Two weeks ago, before I went on vacation, I began my exploration of the cachaça creation process. Today, I will continue this discussion, looking more closely at fermentation.
We left off just as the sugarcane juice was being prepared to be turned into alcohol. Let’s remember here how important fermentation is: there is no alcohol of any type without the process. As Mapa da Cachaça, one of the premiere websites about cachaça says, fermentation occurs when fungus, usually yeast, consumes the sugars present and converts those sugars to alcohol and gas.
Their complete description of sugarcane juice fermentation is perhaps the best I have seen, so I have translated it here:
“Some distilleries merely allow local fungi to do the work [of fermentation]. But now, many others use yeast that is produced elsewhere in laboratories. Distilleries that do not use lab-produced yeast instead create a dense liquid composed of yeast and sugarcane juice. The liquid is formed at the bottom of vats, over 5 to 7 days, in conditions of intense aeration. The yeast microorganisms are fed daily with sugarcane juice. In this stage, microorganisms use the energy acquired from sugars for reproduction, and not for alcohol production. It is only after those microorganisms develop that they are used for fermentation.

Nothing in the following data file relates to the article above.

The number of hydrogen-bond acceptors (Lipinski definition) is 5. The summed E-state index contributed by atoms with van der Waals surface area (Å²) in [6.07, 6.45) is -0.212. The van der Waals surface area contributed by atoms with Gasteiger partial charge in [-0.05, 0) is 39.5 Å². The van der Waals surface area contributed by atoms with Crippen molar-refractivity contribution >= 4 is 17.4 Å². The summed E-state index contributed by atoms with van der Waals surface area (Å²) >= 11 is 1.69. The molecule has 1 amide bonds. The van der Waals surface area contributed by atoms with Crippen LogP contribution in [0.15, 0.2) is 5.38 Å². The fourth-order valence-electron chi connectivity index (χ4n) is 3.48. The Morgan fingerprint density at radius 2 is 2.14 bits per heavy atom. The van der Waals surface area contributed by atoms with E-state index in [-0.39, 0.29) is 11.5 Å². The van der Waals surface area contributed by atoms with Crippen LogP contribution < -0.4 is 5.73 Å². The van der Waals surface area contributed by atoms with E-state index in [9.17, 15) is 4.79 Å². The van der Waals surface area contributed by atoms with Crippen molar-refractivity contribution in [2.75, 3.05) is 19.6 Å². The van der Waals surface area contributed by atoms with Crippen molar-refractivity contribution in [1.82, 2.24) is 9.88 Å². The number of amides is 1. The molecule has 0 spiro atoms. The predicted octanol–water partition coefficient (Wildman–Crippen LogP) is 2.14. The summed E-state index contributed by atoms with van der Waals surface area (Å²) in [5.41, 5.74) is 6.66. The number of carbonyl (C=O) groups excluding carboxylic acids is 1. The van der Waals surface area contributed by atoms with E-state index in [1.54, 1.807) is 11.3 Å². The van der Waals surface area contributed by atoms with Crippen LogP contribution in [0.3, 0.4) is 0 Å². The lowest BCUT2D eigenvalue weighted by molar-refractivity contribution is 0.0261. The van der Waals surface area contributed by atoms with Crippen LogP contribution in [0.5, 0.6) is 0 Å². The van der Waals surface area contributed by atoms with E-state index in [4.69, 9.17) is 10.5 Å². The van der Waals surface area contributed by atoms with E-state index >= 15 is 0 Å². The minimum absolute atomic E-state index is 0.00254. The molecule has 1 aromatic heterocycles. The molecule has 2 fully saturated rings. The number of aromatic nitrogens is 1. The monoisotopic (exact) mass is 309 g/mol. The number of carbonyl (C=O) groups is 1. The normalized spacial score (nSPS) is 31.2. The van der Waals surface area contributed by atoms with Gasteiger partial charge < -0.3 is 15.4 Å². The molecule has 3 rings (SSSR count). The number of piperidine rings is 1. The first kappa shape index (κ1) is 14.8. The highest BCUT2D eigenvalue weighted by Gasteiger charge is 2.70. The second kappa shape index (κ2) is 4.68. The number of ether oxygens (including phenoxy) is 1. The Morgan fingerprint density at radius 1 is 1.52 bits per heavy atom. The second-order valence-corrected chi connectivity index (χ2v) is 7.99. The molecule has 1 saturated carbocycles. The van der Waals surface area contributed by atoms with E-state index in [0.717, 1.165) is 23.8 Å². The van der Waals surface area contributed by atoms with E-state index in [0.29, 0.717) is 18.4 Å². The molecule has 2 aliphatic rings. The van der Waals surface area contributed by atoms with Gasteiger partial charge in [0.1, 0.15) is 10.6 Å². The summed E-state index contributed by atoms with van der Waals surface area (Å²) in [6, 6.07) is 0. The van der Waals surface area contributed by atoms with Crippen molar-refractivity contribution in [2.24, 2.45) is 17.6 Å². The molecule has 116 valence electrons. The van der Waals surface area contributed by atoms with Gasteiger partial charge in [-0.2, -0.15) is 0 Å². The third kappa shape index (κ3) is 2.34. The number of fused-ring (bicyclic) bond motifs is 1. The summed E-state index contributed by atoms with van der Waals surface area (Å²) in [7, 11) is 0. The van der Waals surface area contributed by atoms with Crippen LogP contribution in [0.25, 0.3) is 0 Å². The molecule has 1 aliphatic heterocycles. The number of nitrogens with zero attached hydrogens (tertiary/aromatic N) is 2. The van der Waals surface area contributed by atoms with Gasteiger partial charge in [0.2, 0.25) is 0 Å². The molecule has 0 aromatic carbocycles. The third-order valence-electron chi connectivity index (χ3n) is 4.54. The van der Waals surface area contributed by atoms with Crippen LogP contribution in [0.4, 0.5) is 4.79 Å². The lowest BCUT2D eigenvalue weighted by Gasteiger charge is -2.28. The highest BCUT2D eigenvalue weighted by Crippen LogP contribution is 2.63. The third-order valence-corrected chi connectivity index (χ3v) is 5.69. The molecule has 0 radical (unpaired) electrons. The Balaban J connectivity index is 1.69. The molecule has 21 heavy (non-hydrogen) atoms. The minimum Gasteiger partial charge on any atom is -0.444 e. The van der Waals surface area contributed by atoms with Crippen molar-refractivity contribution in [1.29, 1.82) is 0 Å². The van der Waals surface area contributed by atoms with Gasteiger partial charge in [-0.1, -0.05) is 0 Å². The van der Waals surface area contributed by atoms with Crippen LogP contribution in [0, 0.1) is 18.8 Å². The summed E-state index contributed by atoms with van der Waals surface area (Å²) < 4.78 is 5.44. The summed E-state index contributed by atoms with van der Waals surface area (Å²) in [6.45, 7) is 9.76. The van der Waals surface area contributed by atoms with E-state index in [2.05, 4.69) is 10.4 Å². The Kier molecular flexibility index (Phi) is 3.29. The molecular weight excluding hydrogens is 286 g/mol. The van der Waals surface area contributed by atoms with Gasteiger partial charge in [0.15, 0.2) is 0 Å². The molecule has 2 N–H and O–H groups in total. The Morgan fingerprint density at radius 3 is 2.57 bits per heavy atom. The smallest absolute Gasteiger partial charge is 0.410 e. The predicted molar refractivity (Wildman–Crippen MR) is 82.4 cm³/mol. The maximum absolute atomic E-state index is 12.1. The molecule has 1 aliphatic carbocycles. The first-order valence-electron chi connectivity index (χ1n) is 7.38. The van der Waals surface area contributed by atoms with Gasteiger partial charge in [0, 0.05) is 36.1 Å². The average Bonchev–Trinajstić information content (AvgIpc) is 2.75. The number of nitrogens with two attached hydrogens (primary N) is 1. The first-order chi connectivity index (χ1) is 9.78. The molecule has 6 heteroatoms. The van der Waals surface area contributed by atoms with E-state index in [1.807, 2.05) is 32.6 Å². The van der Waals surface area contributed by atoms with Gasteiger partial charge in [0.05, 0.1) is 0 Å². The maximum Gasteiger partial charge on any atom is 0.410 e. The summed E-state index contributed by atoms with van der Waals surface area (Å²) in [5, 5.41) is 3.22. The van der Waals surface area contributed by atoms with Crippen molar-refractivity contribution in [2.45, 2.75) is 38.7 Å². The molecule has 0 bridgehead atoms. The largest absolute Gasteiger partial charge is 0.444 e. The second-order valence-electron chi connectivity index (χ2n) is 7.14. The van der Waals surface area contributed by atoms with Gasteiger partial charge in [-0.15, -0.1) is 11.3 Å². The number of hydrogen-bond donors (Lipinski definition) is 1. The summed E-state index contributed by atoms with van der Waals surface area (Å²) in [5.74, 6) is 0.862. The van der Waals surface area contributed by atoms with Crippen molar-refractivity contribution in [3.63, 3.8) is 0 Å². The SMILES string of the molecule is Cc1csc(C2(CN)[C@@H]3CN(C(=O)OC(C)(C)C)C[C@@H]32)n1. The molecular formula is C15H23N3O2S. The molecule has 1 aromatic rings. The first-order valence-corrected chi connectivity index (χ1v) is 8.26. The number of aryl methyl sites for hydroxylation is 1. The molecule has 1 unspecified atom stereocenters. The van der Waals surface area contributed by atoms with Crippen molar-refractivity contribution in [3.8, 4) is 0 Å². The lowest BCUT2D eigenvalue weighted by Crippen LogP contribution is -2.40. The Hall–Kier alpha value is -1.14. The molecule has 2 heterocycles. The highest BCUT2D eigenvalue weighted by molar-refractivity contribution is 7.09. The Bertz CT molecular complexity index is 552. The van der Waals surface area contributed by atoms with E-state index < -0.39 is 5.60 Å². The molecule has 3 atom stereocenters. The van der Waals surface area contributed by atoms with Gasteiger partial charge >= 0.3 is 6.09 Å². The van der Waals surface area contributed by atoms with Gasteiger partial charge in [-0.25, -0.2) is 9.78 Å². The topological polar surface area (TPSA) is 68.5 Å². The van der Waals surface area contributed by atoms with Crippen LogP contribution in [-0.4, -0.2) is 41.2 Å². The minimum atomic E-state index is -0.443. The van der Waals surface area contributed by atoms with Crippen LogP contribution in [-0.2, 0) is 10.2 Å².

After the dense liquid is produced, with a well-developed yeast culture, the 15 ° Brix (a measure of sugar) cane juice is added to the fermentation tanks. In an oxygen-free environment, with a pH (if you remember your chemistry, this refers to acidity) between 4.0-4.5 and temperatures ranging between 28-32 ºC, yeast can begin to transform sugars into sugarcane wine.
In the production of artisanal cachaça, the fermentation process lasts 14 to 24 hours and must be all-natural, without the addition of chemical compounds to eliminate unwanted bacteria or accelerate yeast activity. When the yeast finishes transforming all the sugar into alcohol, the sugarcane wine reaches an alcohol content that varies between 7-12%.”
Although this description of fermentation says that it lasts between 14 and 24 hours, I know that I found quality cachaça producers whose fermentation process lasted between 8 and 12. I couldn’t tell you what they used for their process, only that the final product was exceptional.
The fermented sugarcane wine does not have long to sit, however. Next week, I will continue along the path of cachaça creation, with an in-depth look at distillation and the differences between industrial and artisanal production.